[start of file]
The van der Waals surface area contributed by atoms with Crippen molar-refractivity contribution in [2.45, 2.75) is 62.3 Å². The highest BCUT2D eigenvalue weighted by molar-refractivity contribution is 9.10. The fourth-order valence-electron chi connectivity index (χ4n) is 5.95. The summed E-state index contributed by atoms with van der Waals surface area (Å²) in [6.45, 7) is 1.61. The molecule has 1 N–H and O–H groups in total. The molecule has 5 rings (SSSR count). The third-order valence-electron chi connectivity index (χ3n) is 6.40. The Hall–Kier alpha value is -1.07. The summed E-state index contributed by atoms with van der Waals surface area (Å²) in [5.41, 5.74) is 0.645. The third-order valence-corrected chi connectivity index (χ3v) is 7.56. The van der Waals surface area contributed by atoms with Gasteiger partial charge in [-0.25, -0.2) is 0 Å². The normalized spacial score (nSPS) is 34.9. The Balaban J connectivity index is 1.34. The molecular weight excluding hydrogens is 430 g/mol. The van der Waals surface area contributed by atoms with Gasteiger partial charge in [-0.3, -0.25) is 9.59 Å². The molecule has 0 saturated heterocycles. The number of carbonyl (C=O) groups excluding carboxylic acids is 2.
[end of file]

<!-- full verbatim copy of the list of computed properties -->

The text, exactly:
The van der Waals surface area contributed by atoms with Crippen molar-refractivity contribution in [2.45, 2.75) is 62.3 Å². The highest BCUT2D eigenvalue weighted by molar-refractivity contribution is 9.10. The fourth-order valence-electron chi connectivity index (χ4n) is 5.95. The summed E-state index contributed by atoms with van der Waals surface area (Å²) in [6.45, 7) is 1.61. The molecule has 1 N–H and O–H groups in total. The molecule has 5 rings (SSSR count). The third-order valence-electron chi connectivity index (χ3n) is 6.40. The Hall–Kier alpha value is -1.07. The summed E-state index contributed by atoms with van der Waals surface area (Å²) in [5.41, 5.74) is 0.645. The third-order valence-corrected chi connectivity index (χ3v) is 7.56. The van der Waals surface area contributed by atoms with Gasteiger partial charge in [-0.25, -0.2) is 0 Å². The normalized spacial score (nSPS) is 34.9. The Balaban J connectivity index is 1.34. The molecular weight excluding hydrogens is 430 g/mol. The van der Waals surface area contributed by atoms with Gasteiger partial charge in [-0.3, -0.25) is 9.59 Å². The molecule has 0 saturated heterocycles. The number of carbonyl (C=O) groups excluding carboxylic acids is 2.